Scott Straus, Making and Unmaking Nations: war, leadership, and genocide in modern Africa.
How do we understand and explain when and why genocide occurs? What causes states to systematically kill parts of their own populations? These are big and important questions that scholars and policymakers alike struggle to answer. If we knew which factors triggered genocide, we might be able to prevent them through early-warning systems. Scott Straus takes on this daunting task by trying to balance large-scale quantitative studies that have tended to be superficial and miss important local variables with more qualitative case-specific historical or anthropological studies that shed light on context and detail but lack explanatory power. Instead, he explores five case studies in some depth, in order, as he claims, to build theory rather than to test theory.
Often, genocide scholars compare the usual high-profile cases of genocide Armenia, the Holocaust, Rwanda, Cambodia and Bosnia--when building theory. Straus, however, is more systematic, as he compares modern African states that, despite a number of differences, share a number of similarities. This approach makes his claims more modest but also more convincing. What makes his study even more convincing and methodologically systematic is his use of negative cases: places where one might expect a genocide to have taken place, given our knowledge of what triggers genocide, yet where genocide and other systematic violence have not occurred. His main conclusion is that ideologies and the agency of political leaders matter, and that the 'founding narratives' of the nation determine to a large degree whether states respond to rebel movements and other unrest with genocide or not.
This book--like Straus's other works--is very well written. He is extremely clear in stating the aim, approach and findings of the book right from page one. (I will give this book to all my postgraduate students as a model of how to write academically.) The first part of the book clearly describes the main arguments explored in the genocide literature. From these discussions he argues that perpetrators need certain capacities--in terms of coordination and resources--yet the enemy must also be perceived as posing an imminent threat to the in-group. After showing what is needed for genocide to take place, he systematically and logically explores the various factors that may restrain genocide at macro-, meso- and micro-levels, arguing that all levels need to be mobilized in order for the group to successfully commit large-scale violence against the population.
His main conclusion, developed in Chapter 3, is that genocides rely on founding narratives based on the belief that 'we' need to defend 'our' core identity from 'them'. If the reader has a rough idea of the debates on ethnic conflict and violence in anthropology, there is not much new in this finding. However, the strength of Straus's book is that he combines this insight with a discussion of the other factors that need to be in place for genocide to occur: namely, elite consensus, cooperation from local actors and popular compliance. In other words, where others may have provided more sophisticated studies of the ideology of genocide, he combines it with the conditions for genocide and explores capacities and restraining mechanisms at the national and sub-national level. The book also provides some helpful critiques of normative and legalistic studies concerned with finding 'intent' in cases of genocide. Straus demonstrates that there may not have been intent by the perpetrators all along but that things simply developed that way over time.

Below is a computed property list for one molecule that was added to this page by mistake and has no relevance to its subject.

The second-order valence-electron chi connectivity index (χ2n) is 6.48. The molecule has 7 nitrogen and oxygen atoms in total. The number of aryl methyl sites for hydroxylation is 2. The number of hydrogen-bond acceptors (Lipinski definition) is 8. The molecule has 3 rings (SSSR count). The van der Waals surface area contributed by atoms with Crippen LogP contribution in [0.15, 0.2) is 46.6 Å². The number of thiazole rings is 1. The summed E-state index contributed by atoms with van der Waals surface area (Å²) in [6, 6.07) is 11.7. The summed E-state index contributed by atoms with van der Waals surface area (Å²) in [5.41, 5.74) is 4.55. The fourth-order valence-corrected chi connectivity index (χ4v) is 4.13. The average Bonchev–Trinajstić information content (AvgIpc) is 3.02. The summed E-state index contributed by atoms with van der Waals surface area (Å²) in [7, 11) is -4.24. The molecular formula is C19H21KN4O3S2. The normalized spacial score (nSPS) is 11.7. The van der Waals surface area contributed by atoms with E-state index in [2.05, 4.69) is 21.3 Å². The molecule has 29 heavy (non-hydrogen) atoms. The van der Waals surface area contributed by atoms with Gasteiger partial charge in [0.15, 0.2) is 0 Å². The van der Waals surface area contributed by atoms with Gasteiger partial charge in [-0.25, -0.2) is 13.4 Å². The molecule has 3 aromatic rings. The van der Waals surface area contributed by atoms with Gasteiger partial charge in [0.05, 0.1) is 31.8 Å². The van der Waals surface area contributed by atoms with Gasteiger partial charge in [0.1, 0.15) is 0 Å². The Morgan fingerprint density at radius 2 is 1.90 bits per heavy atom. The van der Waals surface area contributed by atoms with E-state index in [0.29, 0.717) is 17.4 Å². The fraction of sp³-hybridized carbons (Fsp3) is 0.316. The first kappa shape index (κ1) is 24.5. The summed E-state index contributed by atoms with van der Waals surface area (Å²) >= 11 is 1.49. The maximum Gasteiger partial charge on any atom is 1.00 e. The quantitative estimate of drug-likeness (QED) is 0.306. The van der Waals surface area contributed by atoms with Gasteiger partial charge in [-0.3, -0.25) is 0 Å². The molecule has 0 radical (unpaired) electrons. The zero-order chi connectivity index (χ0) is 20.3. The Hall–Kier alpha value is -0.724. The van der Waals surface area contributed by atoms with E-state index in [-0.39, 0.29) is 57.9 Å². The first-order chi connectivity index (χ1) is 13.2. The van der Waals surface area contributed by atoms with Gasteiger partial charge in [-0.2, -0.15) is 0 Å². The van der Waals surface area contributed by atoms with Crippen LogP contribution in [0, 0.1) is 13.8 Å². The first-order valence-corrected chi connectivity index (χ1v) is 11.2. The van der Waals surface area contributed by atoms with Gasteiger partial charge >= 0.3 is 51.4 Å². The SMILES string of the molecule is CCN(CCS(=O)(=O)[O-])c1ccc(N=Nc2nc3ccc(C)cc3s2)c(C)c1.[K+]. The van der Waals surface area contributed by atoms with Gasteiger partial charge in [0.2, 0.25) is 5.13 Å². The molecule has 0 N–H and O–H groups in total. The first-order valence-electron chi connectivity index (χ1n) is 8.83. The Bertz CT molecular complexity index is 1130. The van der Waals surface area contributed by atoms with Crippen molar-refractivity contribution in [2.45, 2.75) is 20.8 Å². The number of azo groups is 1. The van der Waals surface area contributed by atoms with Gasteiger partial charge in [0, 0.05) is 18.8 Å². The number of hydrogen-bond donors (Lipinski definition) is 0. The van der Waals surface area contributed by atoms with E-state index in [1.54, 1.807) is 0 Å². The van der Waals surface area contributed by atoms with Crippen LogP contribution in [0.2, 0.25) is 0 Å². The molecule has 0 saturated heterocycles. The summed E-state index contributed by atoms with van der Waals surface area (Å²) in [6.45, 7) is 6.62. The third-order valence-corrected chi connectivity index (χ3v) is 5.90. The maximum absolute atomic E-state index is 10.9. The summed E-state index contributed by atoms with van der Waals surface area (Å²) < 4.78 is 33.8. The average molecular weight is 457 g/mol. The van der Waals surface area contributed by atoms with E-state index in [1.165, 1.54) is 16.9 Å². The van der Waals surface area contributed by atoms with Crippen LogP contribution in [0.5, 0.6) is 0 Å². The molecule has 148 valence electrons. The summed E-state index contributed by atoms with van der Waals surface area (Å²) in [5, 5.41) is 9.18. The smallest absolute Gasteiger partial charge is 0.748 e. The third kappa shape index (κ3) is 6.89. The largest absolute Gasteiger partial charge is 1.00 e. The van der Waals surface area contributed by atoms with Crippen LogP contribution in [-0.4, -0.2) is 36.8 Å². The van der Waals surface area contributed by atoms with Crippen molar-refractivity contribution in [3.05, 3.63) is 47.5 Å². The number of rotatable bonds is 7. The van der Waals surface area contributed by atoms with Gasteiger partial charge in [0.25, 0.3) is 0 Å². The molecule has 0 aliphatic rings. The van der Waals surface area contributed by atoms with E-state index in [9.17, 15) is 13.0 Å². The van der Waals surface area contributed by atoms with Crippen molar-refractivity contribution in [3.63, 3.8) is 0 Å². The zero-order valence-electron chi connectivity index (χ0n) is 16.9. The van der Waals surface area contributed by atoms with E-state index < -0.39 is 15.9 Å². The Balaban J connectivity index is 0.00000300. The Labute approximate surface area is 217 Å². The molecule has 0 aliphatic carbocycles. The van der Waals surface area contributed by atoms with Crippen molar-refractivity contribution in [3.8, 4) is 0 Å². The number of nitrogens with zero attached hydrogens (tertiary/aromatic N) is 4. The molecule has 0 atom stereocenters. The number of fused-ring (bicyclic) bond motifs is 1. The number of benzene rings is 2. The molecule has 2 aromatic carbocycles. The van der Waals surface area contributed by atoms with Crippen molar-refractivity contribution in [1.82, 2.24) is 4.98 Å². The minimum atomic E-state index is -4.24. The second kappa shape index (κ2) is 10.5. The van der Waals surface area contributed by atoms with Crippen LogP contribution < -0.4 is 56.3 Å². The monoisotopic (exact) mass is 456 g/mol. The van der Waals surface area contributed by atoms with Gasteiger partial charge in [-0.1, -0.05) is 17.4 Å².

The last section of the book is devoted to five case studies. The first three--Cote d'Ivoire, Mali and Senegal--are cases where genocide could have taken place, given the circumstances, according to the theories that Straus has outlined, but where it did not. The last two cases--Darfur and Rwanda--are cases of state-driven genocide. Straus has written extensively on the Rwandan genocide and has also done fieldwork in Cote d'Ivoire, Senegal and Mali over a six-year period, where he has conducted elite interviews for this book. The Sudan case is based on secondary literature. In order to get beyond the superficial analyses of comparative genocide studies, the case studies are thorough and detailed, revealing substantial knowledge of the local contexts. This approach allows for systematic analysis rather than simply cherry-picking. If I should point out a weakness in his approach, it would be his reliance on 'elite' interviews in which he seems to take their statements at face value. He even mentions this problem himself--but then continues to use their statements as facts. In that sense, the Darfur case, although reliant on secondary literature, is less problematic, while the Rwanda case builds on a large selection of interviews at all levels.
In sum, Making and Unmaking Nations is an important and well-written book that deserves attention from anyone interested in understanding mass violence. It is also of great interest to anyone interested in African politics. My only critique is the title. Why choose Making and Unmaking Nations when the whole book focuses on the subtitle: War, leadership, and genocide in modern Africa? I can guess the implicit link but I wish the author had elaborated it more. Perhaps this question is food for the next book.
University of Copenhagen
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|Article Type:||Book review|
|Date:||May 1, 2018|
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